Language - Italian/Spanish

Jan 10th, 2002, 08:32 AM
  #1  
tom
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Language - Italian/Spanish

I have been wondering how Italian and Spanish languages are similar while France is located in the middle of the two countries. In other words, French language seems to be different from these two similar languages. I don’t know much about languages, but I think all three languages trace their origin to Latin. I can see Spanish and Portuguese language being close because they are next to each other. How did this happen? Are there any language historians/anthropologist who can explain this?
Tom
 
Jan 10th, 2002, 09:16 AM
  #2  
Jerome
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Hi Tom, yes, Italian, Spanish and Portugues all come from Latin, they are heavily related to it, and their evolution during the centuries has been quite similar. The reason why French language seems to be different is because French has become the official language only a couple of centuries ago, and the language that was spoken in the entire south of France (that unfortunatly almost disappeared today) is called Occitan and is very similar to both Spanish and Italian. The Ligurian dialect (Italian riviera), Occitan and Catalan (the language spoken in the north west of Spain) are almost the same language. During the french Revolution, the republicans decided to impose to the entire nation the French language and to forbid all the others in order to promote a same and strong patriotic feeling towards all the citizens of the new republic. French language is an evolution of Latin strongly influenced by the Franks, a tribe of Barbarian germans who settled mainly in the north of what used to be called Gaule, during the collapse of the roman Empire.
 
Jan 10th, 2002, 10:30 AM
  #3  
Jerome
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I love your reply. May I add something?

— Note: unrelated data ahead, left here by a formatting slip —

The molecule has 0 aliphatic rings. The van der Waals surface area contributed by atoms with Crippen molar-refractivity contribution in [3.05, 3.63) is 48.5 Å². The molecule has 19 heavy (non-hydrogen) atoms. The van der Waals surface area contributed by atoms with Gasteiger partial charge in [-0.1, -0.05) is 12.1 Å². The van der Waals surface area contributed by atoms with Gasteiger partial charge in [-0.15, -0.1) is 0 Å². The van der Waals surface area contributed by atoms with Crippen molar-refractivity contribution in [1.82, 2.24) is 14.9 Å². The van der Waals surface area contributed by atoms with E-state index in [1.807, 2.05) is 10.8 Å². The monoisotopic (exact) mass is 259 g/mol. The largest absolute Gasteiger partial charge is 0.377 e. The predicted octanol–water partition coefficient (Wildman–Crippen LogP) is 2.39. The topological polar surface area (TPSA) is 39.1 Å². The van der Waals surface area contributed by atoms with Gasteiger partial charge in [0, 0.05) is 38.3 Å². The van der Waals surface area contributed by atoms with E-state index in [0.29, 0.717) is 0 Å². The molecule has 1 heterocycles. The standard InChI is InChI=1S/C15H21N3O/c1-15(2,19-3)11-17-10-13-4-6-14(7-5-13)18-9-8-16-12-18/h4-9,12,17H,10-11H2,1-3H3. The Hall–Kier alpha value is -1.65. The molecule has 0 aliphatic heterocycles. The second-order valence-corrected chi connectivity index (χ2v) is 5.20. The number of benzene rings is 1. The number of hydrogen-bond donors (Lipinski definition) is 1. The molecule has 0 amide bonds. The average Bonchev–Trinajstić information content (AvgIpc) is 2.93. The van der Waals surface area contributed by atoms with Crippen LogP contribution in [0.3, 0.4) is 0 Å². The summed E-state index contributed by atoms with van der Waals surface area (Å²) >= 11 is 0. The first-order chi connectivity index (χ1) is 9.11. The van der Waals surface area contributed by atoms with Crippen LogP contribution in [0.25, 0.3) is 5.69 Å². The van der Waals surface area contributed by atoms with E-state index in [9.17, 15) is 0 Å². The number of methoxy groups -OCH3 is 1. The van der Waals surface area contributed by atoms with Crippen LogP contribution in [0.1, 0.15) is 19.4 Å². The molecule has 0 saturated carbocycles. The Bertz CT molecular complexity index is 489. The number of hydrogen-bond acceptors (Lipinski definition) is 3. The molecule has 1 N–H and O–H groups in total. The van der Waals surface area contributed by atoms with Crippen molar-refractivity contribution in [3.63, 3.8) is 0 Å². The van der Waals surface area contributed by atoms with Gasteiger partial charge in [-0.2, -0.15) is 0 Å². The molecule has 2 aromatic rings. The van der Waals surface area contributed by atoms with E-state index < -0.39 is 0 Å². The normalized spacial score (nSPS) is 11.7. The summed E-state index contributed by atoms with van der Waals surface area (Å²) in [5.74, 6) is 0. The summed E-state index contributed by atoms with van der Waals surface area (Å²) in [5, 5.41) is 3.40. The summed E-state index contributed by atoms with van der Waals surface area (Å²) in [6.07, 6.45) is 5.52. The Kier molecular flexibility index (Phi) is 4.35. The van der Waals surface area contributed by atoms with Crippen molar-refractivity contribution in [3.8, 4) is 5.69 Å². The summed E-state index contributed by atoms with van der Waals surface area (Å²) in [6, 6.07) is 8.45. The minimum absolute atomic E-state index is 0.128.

One difference panish is strongly influenced by 700 years of Arab domination.
Although , I am guessing now, some arab words like algebra, were first incorporated to latin and then used in Spanish as well as Italian and French. I am right?
 
Jan 10th, 2002, 11:58 AM
  #4  
tom
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First Jerome:
Thank you very much for the information. It is very interesting and happy to learn this.
I think you meant to say "a tribe of Bavarian", not "Barbarian" although I think some people intentionally 'misspell' the word.
Tom
 
Jan 10th, 2002, 12:12 PM
  #5  
wes fowler
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Tom,
German "Barbarians" is correct; the invaders were German Goths, not Bavarians.

To muddy up the waters, there are three other major countries in Europe with languages with a Latin origin, Belgium's Wallonia region, Switzerland's area where Romansch is spoken and Romania.
 
Jan 10th, 2002, 12:46 PM
  #6  
xxx
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There happens to be a very interesting discussion of this very issue ont the AboutCom Italian Language forum.
 
Jan 10th, 2002, 02:22 PM
  #7  
xxx
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I'm not sure whether this link will work for you, but here it is:
http://forums.about.com/ab-italian/messages?msg=983.1
 
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